The goal of this topic is to educate about what canonizer.com is and is not. It is also to determine, definitively, what people think about using well supported camps in canonizer.com as Verifiable and trusted
sources capable of definitively documenting who is currently on various sides of controversial issues.
Below is a characterization of the problem and some history on attempts to date to refer to some well supported 'camps' in canonizer.com to more rigorously document who are in which camps relative to other camps on controversial issues.
In controversial topics within Wikipedia, it is often attempted to enumerate or document who or which recognized experts are in which camps in various ways. For example, on the issue of global warming, many people often assert and commonly act as if there is a Scientific consensus
regarding various global warming issues. One attempt to refute such often accepted assumptions is this Wikipedia article containing a List of scientists opposing the mainstream scientific assessment of global warming
. Another example is in the article on 
where 6 'Critics' and 8 'Proponents' have been arbitrarily selected and listed.
The grass roots group of volunteers creating canonizer.com agree with the importance of what is being attempted by such efforts but recognized the many problems with the various methods being used in such examples to date. The goal of the people working on canonizer.com is to develop and produce a much more rigorous way to first, concisely state and develop what 'camps' there are; second to definitively document in trusted, comparative, unbiased, and real time ways who is in what camp; and finally to develop and use reputation information to classify people in various ways to determine expertise
, to not only enable rigorous and unbiased measures of 'scientific consensus' but also to comparatively measure consensus according to the general population, and many other diverse ways people may want to canonize, if you will, such measures of consensus.
There is a growing group of people that believe the listing of 6 critics and 8 proponents of qualia in the current article in Wikipedia to be grossly misleading of the true state of scientific consensus in this field. The obviously still early and not yet comprehensive survey data collected to date on Theories of Consciousness
is tentatively supporting their beliefs. One of the listed qualia 'proponents', John R Smythies
, and several other arguably more recognized experts such as Steve Lehar
have already signed or joined a proponent of qualia camp. At any time, members of any opposing camp can do work to develop and recruit new members, but to date, no significant critic of quail camps have developed.
In early 2009, Brent Allsop, acting as a representative of the many diverse experts already supporting camps at canonizer.com started proposing additions to various related articles on Wikipedia such as this proposal for the qualia article
. While some editors such as Looie496 were not initially supportive of using references to canonizer.com, when he learned more about it he said: "That's a very interesting concept. I have some skepticism that it will hold together, but the possibilities are exciting" as can be seen in the talk page on Philosophy of mind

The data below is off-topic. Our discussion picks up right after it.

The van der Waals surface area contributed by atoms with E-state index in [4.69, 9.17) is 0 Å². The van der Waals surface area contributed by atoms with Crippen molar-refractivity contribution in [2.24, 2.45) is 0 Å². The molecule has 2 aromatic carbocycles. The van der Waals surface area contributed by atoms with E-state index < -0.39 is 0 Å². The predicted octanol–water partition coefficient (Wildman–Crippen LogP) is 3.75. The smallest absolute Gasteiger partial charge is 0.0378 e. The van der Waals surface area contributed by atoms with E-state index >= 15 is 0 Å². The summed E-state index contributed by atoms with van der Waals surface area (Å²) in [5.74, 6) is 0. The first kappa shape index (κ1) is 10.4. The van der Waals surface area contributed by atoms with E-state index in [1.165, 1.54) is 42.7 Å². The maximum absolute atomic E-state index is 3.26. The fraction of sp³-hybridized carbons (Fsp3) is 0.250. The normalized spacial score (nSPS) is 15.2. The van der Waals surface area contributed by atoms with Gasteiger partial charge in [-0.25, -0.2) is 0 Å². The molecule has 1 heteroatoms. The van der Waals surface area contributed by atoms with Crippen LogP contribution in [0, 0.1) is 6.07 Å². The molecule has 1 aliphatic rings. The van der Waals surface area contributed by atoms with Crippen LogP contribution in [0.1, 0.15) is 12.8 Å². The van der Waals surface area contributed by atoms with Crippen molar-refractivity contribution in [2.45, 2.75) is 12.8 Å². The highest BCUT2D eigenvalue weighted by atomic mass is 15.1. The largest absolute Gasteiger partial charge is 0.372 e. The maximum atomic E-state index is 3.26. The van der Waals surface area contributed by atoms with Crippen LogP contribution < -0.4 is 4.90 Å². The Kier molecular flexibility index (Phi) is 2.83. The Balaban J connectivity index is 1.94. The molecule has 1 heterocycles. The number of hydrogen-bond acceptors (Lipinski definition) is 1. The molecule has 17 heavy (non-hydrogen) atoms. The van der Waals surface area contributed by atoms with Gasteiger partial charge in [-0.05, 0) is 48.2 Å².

. While he felt canonizer.com should receive "some level of independent notability before wikipedia links to it" he did not say specify what level would be required, nor was he willing to further pursue fighting edit wars to keep references to canonizer.com out. As a result, references to wikipedia articles continued to be added to various topics for several more months.
Then in April, 2009, the editor Jw2035 jumped in and removed some references to canonizer.com in these 3 Wikipedia articles:
In the talk pages, he provided various copies of 5 reasons, the most complete of which is being maintained here:
- canonizer.com is intrinsically biased by the way it is set up. it is not a neutral source that discusses all viewpoints in a single place. if citing it you would have to cite the opposing 'camps' and discuss their views on the topic as well, not just select one 'camp' that supports your views. this could quite simply continue outward; once you've cited the opposing 'camp', to meet WP:NPOV you must then cite those opposing to the opposing camp!
- since anyone can sign up using any username, how on earth do you know that 'A. Expert' is actually who they say they are?
- i'm sure some experts can contribute, but so can anyone. there is a lot of non-peer reviewed questionable material on there, that i've (flippantly) called crackpot science that make fringe theories look more notable than they are.
- it essentially is a forum for discussion. forums are not a suitable source for wikipedia, since they are not a verifiable or reliable source. see Wikipedia:Verifiability for more information.
- this is not a form of peer review since articles are simply not reviewed before being posted. neither are they necessarily reviewed by those who are working in the field. there are far more, reliable and verifiable, journals out there and plenty of people working in the subject area to validate the review process.